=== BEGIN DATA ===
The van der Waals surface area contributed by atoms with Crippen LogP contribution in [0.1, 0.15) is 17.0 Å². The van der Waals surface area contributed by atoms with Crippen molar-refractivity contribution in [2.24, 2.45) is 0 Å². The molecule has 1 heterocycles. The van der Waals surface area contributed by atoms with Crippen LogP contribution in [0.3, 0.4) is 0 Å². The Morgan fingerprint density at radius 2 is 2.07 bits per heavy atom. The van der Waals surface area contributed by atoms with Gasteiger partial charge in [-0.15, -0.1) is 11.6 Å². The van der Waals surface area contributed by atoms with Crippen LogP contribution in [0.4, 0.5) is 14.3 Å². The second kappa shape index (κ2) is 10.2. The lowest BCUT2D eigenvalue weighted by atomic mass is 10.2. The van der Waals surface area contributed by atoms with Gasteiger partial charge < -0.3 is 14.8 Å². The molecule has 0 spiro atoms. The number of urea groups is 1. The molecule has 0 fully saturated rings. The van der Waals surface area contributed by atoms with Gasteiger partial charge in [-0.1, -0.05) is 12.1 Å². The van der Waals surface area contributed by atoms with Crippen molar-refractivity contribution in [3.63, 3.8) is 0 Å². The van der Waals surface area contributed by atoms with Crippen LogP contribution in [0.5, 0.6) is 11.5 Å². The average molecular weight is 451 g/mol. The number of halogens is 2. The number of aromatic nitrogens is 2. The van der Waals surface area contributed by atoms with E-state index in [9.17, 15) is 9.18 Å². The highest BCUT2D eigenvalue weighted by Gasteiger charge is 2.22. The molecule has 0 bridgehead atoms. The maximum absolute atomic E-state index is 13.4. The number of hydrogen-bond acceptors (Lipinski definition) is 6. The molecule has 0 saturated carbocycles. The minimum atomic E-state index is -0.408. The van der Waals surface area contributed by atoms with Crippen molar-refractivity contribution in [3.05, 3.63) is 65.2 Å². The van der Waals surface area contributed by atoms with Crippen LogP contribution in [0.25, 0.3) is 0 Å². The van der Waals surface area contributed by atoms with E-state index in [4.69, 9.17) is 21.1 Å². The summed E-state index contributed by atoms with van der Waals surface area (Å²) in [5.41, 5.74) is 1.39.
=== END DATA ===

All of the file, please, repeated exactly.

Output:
The van der Waals surface area contributed by atoms with Crippen LogP contribution in [0.1, 0.15) is 17.0 Å². The van der Waals surface area contributed by atoms with Crippen molar-refractivity contribution in [2.24, 2.45) is 0 Å². The molecule has 1 heterocycles. The van der Waals surface area contributed by atoms with Crippen LogP contribution in [0.3, 0.4) is 0 Å². The Morgan fingerprint density at radius 2 is 2.07 bits per heavy atom. The van der Waals surface area contributed by atoms with Gasteiger partial charge in [-0.15, -0.1) is 11.6 Å². The van der Waals surface area contributed by atoms with Crippen LogP contribution in [0.4, 0.5) is 14.3 Å². The second kappa shape index (κ2) is 10.2. The lowest BCUT2D eigenvalue weighted by atomic mass is 10.2. The van der Waals surface area contributed by atoms with Gasteiger partial charge < -0.3 is 14.8 Å². The molecule has 0 spiro atoms. The number of urea groups is 1. The molecule has 0 fully saturated rings. The van der Waals surface area contributed by atoms with Gasteiger partial charge in [-0.1, -0.05) is 12.1 Å². The van der Waals surface area contributed by atoms with Crippen molar-refractivity contribution in [3.63, 3.8) is 0 Å². The van der Waals surface area contributed by atoms with Crippen LogP contribution in [0.5, 0.6) is 11.5 Å². The average molecular weight is 451 g/mol. The number of halogens is 2. The number of aromatic nitrogens is 2. The van der Waals surface area contributed by atoms with E-state index in [9.17, 15) is 9.18 Å². The highest BCUT2D eigenvalue weighted by Gasteiger charge is 2.22. The molecule has 0 bridgehead atoms. The maximum absolute atomic E-state index is 13.4. The number of hydrogen-bond acceptors (Lipinski definition) is 6. The molecule has 0 saturated carbocycles. The minimum atomic E-state index is -0.408. The van der Waals surface area contributed by atoms with Crippen molar-refractivity contribution in [3.05, 3.63) is 65.2 Å². The van der Waals surface area contributed by atoms with Crippen LogP contribution in [0.25, 0.3) is 0 Å². The van der Waals surface area contributed by atoms with E-state index in [4.69, 9.17) is 21.1 Å². The summed E-state index contributed by atoms with van der Waals surface area (Å²) in [5.41, 5.74) is 1.39.